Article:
Medicaid Title 19 Burial Benefits: 9 Things To Know

medicaid title 19 burial benefits
Medicare and Medicare do not pay funeral expenses, but applicants for Medicaid can make some financial moves to ensure that their funeral, cremation, and burial are provided for. The regulations for Medicaid Title 19 Burial Benefits vary by state, but applicants may have to “spend down” funds on hand before being approved. Some of the spend down can be directed toward funeral costs.

The average cost of a funeral with burial is around $10,000 – a bit less for cremation. If you know your family won’t be able to afford a funeral for you, or you simply don’t want to put the burden on them, here’s how you can use Medicaid to save money toward the expenses.

Medicaid coverage

What Is Title 19 Medicaid Assistance?

According to the United States Social Security Administration, “Title XIX of the Social Security Act (part of the Social Security Amendments of 1965) established the Medicaid program to provide medical and health-related services for individuals and families with low incomes through direct payment to suppliers of the program. Medicaid is the largest source of funds for medical care and related services to our Nation’s poorest people. Medicaid is a cooperative endeavor between each State and the Federal Government, and is financed by shared Federal and State funds.”

Listen to Funeral Fundamentals’ expert talk about the benefits of Medicaid Title 19 in more detail.

Do Medicare Or Medicaid Pay For Funeral Expenses?

No. Funerals, burials, and cremation are not considered “medical” expenses or health care, therefore they are not covered by Medicare or Medicaid.

However, because Medicaid funds are managed by individual states, there may be financial assistance through government agencies that support people on Medicaid.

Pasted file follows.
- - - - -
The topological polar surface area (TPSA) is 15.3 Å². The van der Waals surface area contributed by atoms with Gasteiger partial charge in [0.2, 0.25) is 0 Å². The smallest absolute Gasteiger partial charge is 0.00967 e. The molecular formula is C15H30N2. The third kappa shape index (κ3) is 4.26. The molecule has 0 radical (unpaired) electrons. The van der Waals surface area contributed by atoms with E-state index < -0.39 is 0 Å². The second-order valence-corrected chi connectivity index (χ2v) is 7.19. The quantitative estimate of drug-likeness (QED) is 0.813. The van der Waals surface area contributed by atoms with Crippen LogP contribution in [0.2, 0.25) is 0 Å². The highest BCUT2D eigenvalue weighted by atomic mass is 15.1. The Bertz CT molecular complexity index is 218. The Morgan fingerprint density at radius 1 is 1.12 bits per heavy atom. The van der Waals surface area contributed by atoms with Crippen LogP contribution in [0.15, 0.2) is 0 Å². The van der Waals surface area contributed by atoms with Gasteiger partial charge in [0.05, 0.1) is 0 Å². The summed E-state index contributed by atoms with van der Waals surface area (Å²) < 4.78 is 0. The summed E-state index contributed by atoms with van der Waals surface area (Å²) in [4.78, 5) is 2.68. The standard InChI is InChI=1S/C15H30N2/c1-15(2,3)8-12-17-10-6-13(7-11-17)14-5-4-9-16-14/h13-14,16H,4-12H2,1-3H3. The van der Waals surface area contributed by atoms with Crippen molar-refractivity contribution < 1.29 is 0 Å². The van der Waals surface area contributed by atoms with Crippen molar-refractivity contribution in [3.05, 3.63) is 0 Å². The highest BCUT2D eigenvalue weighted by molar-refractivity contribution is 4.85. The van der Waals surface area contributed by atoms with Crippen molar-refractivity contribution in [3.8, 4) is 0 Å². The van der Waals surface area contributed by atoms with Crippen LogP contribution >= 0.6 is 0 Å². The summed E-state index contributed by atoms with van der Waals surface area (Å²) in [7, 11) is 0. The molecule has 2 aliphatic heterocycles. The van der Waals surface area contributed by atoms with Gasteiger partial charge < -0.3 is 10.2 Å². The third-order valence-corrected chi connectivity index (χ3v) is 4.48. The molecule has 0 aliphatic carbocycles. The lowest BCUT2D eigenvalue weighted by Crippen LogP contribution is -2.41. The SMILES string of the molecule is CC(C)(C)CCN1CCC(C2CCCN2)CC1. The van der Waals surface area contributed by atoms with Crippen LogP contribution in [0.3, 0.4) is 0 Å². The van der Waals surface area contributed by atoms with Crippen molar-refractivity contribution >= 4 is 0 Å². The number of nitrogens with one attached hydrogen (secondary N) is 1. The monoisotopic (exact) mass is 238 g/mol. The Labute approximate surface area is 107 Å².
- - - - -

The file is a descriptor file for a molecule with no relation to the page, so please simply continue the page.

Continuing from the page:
How Do Medicaid Title 19 Burial Benefits For Funeral Expenses Vary By State?

If you are already on Medicaid or planning to apply, check with your state’s Medicaid department to learn if there are any death benefits through state agencies.

For example:

Funeral assistance of $1,500.00 is available to Medicaid beneficiaries in Colorado.

The state of Indiana allows Medicaid recipients to receive up to $800.00 for a burial plot, as well as $1,200.00 for funeral expenses if they are in certain Medicaid categories.

Those on Medicaid can receive a refund of up to $1,500.00 for funeral expenses through Wisconsin’s Funeral and Cemetery Aids Program.

planning ahead for funeral costs

Can An Applicant Prepare For Funeral Expenses When Applying For Medicaid?

Yes. Anyone applying for Medicaid can set aside up to $10,000 for funeral and burial expenses. This money is excluded from countable assets.

Of course, there is no shortage of fine print and exclusions that apply, so it’s critical to understand your state’s specific policies. Ideally, you should work with a local elder care lawyer to understand your rights and oversee any prepaid funeral contracts you enter into.

What Is The Medicaid Spend Down?

If your income or non-exempt assets are a bit over the cap to qualify for Medicaid, creating a burial fund is an ideal way to “spend down” assets. This will help you qualify for coverage while also earmarking funds for your funeral.

What Are Exempt And Non-Exempt Assets?

Medicaid considers non-exempt assets as those that can be used to pay for your medical bills. This includes cash and savings, as well as real property that can be converted to cash.

Non-Exempt Assets:

  • Cash
  • Checking and savings accounts
  • CDs, stocks, bonds, or mutual funds
  • Retirement accounts, such as IRAs, 401(k)s, 403(b)s
  • Revocable prepaid funeral contracts (ones that can be canceled and refunded)
  • Trusts (depending on your access to them and how they were set up; work with an elder care lawyer)
  • Vacation homes and property other than your primary residence
  • Jewelry, art, collectibles, and other valuables
  • Any vehicles over one
  • Boats, RVs, ATVs, and other recreational equipment
  • Life insurance policies with a face value of more than $1,500

Exempt Assets:

  • Your primary residence (check your state rules about equity limits).
  • Personal property, such as clothing, household items, furnishings, and appliances (again, check with your states as some have a cap on the allowable amount).